Heart to heart, they are united

JUST MARRIED

Beth Ansell And Bud Hooven

September 23, 2001|By Sandy Alexander | Sandy Alexander,Sun Staff

Beth Ansell and Bud Hooven work on the open-heart surgery team at Sinai Hospital of Baltimore, and doing so brought their own hearts together as friends and family saw at their Sept. 9 wedding.

That afternoon at Overhills Mansion in Catonsville, the wedding began with the bride's arrival in a horse-drawn carriage. Her son, Ryder, 14, wearing a tuxedo with tails and a top hat, walked her down the aisle. There Bud waited with his daughter, Dyani Ratchford, 26. A lifelong friend of Beth's was the maid of honor, and her two sisters were bridesmaids.

The hospital rabbi performed the civil ceremony in which the two exchanged their own vows. Many of their co-workers watched the ceremony and stayed for a reception, excited that amid the long hours and intense work at the hospital, Beth and Bud had found one another.

"I think (working together) strengthens our relationship," says Bud, 49. He is a physician's assistant who has worked at Sinai for 10 years, taking patient histories, giving physicals, reading test results and assisting with the sur-geries. Beth, 41, is a registered nurse who joined the hospital staff in 1992 and coordinates the cardiac intensive-care unit, where patients are taken to recover after surgery.

It is demanding work with 12-hour days, being on call nights and weekends, and providing intensive care for the patients, but both say it is rewarding as well.

Finding each other was an added benefit. "When we first met, we worked together very, very well," says Bud. Then, "You start to talk about other things in life."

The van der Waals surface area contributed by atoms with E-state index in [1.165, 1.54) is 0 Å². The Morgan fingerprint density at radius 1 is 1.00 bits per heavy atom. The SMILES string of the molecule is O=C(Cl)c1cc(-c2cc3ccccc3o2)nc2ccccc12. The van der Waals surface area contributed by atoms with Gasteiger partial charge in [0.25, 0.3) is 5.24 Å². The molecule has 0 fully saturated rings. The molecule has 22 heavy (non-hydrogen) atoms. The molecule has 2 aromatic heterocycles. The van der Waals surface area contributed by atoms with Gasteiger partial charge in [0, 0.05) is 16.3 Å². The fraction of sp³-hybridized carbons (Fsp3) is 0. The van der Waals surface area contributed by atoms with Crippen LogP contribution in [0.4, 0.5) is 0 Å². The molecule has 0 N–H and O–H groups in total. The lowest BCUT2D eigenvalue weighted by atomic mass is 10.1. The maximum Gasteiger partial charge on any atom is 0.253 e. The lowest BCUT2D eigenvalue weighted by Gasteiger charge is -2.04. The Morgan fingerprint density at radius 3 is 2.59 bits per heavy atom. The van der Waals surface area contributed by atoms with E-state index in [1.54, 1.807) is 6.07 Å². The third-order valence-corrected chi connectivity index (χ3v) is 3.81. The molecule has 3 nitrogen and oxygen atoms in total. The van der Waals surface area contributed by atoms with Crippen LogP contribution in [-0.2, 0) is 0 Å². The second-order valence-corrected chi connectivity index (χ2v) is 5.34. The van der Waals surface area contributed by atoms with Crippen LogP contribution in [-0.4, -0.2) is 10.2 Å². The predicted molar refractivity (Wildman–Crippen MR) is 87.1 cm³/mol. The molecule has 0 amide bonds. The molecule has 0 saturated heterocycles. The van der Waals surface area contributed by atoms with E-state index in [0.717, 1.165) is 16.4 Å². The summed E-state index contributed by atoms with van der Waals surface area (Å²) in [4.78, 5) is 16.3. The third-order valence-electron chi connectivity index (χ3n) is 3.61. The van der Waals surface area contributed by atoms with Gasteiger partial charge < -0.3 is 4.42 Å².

After their previous marriages came to an end, they found companionship and caring in each other.

He is "a true gentleman," Beth says of her new husband. He says he knew when they started to get to know each other, "This was somebody I just wanted to be around."

"She was easy to talk to, understanding," Bud says.

That understanding includes sympathy about the demands of their jobs.

And while they try to keep work from interfering with their private lives, they do take advantage of one another's expertise and information, trading ideas and suggestions about patients when necessary.

When Beth and Bud can break away from work, family time is important. They keep up with Ryder's school and sports and keep in touch with Dyani, who married last year. When they can, they enjoy downtime together, listening to music, exercising or taking vacations.

"We like quiet time," says Bud. "It's show time when you're at the hospital. ... You have to talk to families, you have to talk to patients. At home, that's why nonverbal communication has worked so well for us."

After a two-week honeymoon in the Caribbean and Jamaica, they are looking forward to a future together that involves enjoying their family, their home in Catonsville and their work.

Beth has lots of energy to get things done, says Bud, "and it flows over to me to keep me going.

"She takes care of me."

Baltimore Sun Articles
|
|
|
Please note the green-lined linked article text has been applied commercially without any involvement from our newsroom editors, reporters or any other editorial staff.